Members of the arbitration community have paid tribute to Johnny Veeder following his death last week.
Some of the tributes below have been edited; the full tributes will be passed on to Marie Veeder, Johnny's widow.
I am devastated by the passing of Johnny. I knew him from the beginning of the 80s. We had a case in Bermuda in 1986 where Johnny acted for Russia and I for the foreign buyer of oil. We have gone through many developments in international arbitration together for four decades, in particular on ICCA [the International Council for Commercial Arbitration]. I sat with him in a number of cases, including Plama v Bulgaria and Achmea v Slovak Republic. It was fabulous to work with him.
I miss him dearly both personally and professionally - his humour, kindness and perspicacity are irreplaceable.
Albert Jan van den Berg, Hanotiau & van den Berg
The best among us is gone, Sir Galahad and Merlin in one, and never shall we see his like.
Jan Paulsson, Three Crowns
With Johnny's passing, the international arbitration community loses an exceptional human being, not only a remarkable arbitrator and jurist, but also a radiant personality known for his profound kindness and generosity.
Gabrielle Kaufmann-Kohler, Levy Kaufmann-Kohler
My first encounter with Johnny dates back to 2012 when I had the privilege of sitting with him and Professor Luca Radicati di Brozolo as members of the tribunal in a major oil and gas arbitration raising intricate legal principles and issues of third-party funding. Johnny's modesty, ingenuity, sense of humour and infectious positivity and brilliance cemented the collegial and professional bond that existed between all members of the tribunal. His captivating pure soul, encouragement, support and warmth in dealing with his colleagues (including those whom he encountered for the first time) have left a mark on me. Our friendship and my admiration of his personality, soul, intellect and pure heart grew stronger with every encounter...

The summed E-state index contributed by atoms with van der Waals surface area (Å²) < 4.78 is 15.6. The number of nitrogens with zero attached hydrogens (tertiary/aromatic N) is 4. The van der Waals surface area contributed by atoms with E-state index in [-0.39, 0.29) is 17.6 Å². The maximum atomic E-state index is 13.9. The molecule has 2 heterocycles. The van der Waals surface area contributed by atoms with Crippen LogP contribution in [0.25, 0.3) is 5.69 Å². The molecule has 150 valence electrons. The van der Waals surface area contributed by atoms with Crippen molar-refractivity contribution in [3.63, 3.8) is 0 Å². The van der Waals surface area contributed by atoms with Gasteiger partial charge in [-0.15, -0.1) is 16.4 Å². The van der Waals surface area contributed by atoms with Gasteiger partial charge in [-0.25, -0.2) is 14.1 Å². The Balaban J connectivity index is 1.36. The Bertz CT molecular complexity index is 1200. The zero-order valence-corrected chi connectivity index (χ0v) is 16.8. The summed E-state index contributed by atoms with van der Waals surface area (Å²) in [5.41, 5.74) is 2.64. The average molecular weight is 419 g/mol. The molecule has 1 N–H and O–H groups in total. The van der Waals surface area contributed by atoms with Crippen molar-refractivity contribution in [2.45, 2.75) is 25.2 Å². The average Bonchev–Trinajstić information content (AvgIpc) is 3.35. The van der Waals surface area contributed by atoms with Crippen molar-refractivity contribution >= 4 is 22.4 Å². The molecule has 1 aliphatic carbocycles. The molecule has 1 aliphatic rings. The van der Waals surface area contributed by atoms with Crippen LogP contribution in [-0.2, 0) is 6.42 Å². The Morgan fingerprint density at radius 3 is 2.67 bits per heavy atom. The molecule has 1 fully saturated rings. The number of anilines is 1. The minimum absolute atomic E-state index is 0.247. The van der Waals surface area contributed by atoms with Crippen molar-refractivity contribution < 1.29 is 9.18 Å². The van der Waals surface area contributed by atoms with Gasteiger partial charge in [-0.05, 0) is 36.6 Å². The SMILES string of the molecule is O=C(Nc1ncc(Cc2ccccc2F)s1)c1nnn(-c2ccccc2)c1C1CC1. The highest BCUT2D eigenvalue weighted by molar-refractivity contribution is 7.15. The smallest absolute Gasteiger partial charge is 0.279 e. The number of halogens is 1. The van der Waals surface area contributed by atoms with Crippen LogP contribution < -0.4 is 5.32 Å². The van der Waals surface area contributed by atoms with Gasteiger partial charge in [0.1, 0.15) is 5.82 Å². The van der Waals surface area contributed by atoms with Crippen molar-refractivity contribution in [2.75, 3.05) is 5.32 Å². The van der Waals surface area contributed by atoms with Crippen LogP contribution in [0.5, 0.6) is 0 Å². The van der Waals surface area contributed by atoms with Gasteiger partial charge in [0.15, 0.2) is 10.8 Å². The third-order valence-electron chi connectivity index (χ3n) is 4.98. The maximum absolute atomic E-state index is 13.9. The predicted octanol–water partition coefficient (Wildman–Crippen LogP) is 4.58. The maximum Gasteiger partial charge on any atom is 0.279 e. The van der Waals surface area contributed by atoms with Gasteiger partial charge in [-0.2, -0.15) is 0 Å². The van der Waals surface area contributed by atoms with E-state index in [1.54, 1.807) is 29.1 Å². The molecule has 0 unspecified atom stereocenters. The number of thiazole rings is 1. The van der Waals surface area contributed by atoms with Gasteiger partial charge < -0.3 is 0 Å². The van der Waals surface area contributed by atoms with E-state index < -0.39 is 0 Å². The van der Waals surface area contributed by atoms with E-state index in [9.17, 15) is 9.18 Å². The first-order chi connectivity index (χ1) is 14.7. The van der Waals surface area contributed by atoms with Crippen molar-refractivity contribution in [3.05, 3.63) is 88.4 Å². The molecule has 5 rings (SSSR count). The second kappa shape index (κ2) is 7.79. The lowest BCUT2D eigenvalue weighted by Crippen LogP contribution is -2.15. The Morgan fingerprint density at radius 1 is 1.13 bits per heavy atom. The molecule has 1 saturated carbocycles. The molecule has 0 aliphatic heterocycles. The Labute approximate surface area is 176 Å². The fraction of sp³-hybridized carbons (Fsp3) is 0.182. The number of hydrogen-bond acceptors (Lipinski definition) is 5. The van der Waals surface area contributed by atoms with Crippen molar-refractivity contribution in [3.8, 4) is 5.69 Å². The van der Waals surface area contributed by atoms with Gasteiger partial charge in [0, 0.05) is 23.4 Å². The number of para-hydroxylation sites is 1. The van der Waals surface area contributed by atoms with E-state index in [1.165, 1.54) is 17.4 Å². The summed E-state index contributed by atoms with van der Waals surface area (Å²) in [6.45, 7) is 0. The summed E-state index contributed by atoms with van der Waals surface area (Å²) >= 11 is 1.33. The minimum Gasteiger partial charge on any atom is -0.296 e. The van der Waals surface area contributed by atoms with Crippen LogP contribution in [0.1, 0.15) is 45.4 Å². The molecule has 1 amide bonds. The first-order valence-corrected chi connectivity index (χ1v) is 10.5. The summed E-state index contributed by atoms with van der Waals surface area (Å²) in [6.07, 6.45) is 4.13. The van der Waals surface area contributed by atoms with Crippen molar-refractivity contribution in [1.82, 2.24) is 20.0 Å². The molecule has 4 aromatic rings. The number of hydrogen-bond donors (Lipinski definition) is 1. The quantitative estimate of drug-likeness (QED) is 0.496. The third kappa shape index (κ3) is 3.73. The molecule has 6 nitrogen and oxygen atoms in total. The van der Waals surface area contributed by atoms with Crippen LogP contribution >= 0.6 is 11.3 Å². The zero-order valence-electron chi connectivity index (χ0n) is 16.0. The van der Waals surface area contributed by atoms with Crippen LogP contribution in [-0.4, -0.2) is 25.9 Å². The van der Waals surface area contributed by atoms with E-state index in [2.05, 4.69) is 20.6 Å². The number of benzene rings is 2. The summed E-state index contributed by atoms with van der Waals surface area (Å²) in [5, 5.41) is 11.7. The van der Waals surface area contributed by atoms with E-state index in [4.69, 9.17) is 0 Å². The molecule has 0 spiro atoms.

...I consider myself fortunate to have met, worked with and learnt from Johnny... [His] ethics and character are a testament to the fact that professional ascension into the hall of fame need not entail a loss of humanity. He will always be remembered with a huge smile on the face, admiration in the heart and mind and a genuine appreciation of how modesty, wisdom and ingenuity can (and should) co-exist.
Mohamed Abdel Wahab
The passing of Johnny Veeder, in the prime of life, means the end of an era in the universe of international arbitration. Johnny was larger than life in every sense of the word. Above all, we mourn the loss of a decent and wonderful human being.
Yves Fortier QC
Johnny had a great interest in the Soviet period of Russian arbitration history... My guess is this was for two reasons. First, the Soviet archives have been and still are kept under a cloak of secrecy, meaning Johnny had to find different pieces of the jigsaw puzzle in British, German and French archives and, like any true researcher, took enormous joy in trying to solve the mystery. Second, Johnny was always fascinated with the contribution of ordinary arbitrators or “foot soldiers” as he called them. He was not so enchanted with big names but thrilled to discover what a particular Soviet arbitrator, often at risk of being executed or incarcerated, did to protect the integrity of arbitration. The articles Johnny has written on Soviet arbitration have contributed handsomely to wider knowledge of the subject and been eye-opening to most Russian lawyers who, thanks to the secrecy of the materials, hadn't the faintest idea what happened in these cases. Johnny alone contributed more to the understanding of Russian law than many Russian scholars together.
Last year I managed to convince Johnny to speak at and publish an article for Russian Arbitration Day. I promised from the beginning that I would take him to libraries and organise meetings with senior academics who might be able to shed light on missing pieces of the jigsaw puzzle. What was mesmerising for me was that Johnny proved better versed in some aspects of Soviet legal history than even Professor Alexander Makovsky, who is considered the most senior and respectable scholar in the Russian legal community.
Johnny did find one missing piece of his Soviet legal jigsaw on that trip, although unfortunately he did not manage to write about this.
I cannot imagine the world without him.
Roman Khodykin, Bryan Cave Leighton Paisner
We are deeply saddened by the passing of our dear friend and colleague, Johnny Veeder. Johnny was a brilliant, generous and humble arbitrator and advocate, who was held in great esteem by the entire arbitration community and who contributed greatly to the development of the field over many decades.
In 2018, Johnny participated in a video prepared by UNCITRAL commemorating the 60 year anniversary of the New York Convention. His concluding remarks are an important reminder of international arbitration's role in furthering harmonious international relations and the rule of law.
Emmanuel Gaillard, Shearman & Sterling
What was perhaps unique about Johnny, despite his exceptional achievements, was his consummate humility. He was forever unassuming and instantly disarming, engendering a feeling of warmth in everyone he met. He had time for everyone, whoever they were.
And he made everybody laugh...
...We have all been orphaned. But through the mists of tears, we are left with a truly exceptional legacy from which generations to come will be enriched.
Toby Landau QC, Essex Court Chambers